According to Health Canada, inflatable play structures come with health risks ranging from sprains and broken bones to skull fractures. Bounce houses should always be installed and anchored according to the manufacturer’s instructions, and they should not be used in high winds, Health Canada notes. In 2022, a study by the University of Georgia found that since the year 2000, at least 479 individuals were injured and 28 died worldwide in more than 130 bounce house incidents caused by weather — figures that are likely undercounted, the university noted in a press release. In addition, the study found that bounce houses cause an estimated 10,000 emergency room visits in the U.S. each year.

Any homeowner with a bounce house or other potential hazard in their yard should understand that they could be sued, even if it is a family member or close friend’s child who is hurt. “You might think it is just friends getting together, until something tragic happens — and then everything is off the table at that point,” Alphabet said, noting that these claims can end friendships. “It is more of a litigious society today and continues to be. The settlements are definitely higher than they used to be, and they continue to go up.”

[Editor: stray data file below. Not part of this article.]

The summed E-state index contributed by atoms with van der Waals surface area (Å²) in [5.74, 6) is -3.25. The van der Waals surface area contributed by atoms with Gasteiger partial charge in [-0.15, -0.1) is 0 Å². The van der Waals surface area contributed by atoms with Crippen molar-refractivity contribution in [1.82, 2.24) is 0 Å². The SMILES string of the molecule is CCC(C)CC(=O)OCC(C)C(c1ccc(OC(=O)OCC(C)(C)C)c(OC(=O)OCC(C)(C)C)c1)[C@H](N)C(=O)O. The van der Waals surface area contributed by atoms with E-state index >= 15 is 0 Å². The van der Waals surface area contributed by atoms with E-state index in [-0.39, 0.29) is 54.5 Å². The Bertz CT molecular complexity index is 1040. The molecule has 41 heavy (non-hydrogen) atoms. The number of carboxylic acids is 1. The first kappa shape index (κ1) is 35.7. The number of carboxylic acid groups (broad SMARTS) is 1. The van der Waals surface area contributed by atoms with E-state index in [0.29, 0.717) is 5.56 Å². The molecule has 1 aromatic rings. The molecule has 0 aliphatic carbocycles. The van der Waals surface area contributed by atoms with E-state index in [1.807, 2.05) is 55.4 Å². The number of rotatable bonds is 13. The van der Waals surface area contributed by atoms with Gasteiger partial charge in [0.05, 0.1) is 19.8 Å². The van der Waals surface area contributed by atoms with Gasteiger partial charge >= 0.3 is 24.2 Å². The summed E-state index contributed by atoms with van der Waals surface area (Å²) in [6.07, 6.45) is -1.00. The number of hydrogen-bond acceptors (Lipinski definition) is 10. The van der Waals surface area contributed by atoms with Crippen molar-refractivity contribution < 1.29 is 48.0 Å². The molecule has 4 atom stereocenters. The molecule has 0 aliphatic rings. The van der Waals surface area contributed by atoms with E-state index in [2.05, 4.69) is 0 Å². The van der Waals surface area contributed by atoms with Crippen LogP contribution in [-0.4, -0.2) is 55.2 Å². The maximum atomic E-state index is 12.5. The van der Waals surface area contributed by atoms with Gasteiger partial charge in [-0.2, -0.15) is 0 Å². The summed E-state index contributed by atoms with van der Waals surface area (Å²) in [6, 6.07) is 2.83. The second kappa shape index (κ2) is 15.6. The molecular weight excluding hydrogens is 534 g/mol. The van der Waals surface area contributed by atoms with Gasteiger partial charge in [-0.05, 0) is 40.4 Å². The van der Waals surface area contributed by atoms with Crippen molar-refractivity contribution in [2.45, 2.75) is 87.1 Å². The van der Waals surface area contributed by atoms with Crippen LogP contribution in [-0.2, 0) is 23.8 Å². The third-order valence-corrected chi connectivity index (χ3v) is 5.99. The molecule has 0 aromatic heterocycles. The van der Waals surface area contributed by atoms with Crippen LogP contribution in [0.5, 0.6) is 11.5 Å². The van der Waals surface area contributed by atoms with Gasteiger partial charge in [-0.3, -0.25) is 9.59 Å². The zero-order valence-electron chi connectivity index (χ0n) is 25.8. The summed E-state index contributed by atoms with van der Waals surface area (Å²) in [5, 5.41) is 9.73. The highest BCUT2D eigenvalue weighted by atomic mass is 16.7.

Homeowners may also find themselves being sued by their neighbors after house fires or other incidents. In West Park, Florida, multiple neighbors are suing the property owner where a house exploded due to an apparent propane tank leak, which left neighboring homes with damage and some residents traumatized, NBC6 South Florida reported in April. In 2023, a homeowner in Surrey, British Columbia, sued his neighbor over a 2021 fireworks accident that caused fire, smoke and water damage, the Vancouver Sun reported.


Make sure you are buying coverage that is going to protect everything that you have worked hard for.

In New York City, Sable said, a condo owner’s broken pipe could lead to water damage in dozens of other units. “In that case, all of those individual apartments are likely going to sue you,” he said. “It might not always hit the point of Personal Umbrella Insurance but that could be hundreds of thousands of dollars worth of damage. If it originates in your unit, it is your problem. You are responsible.”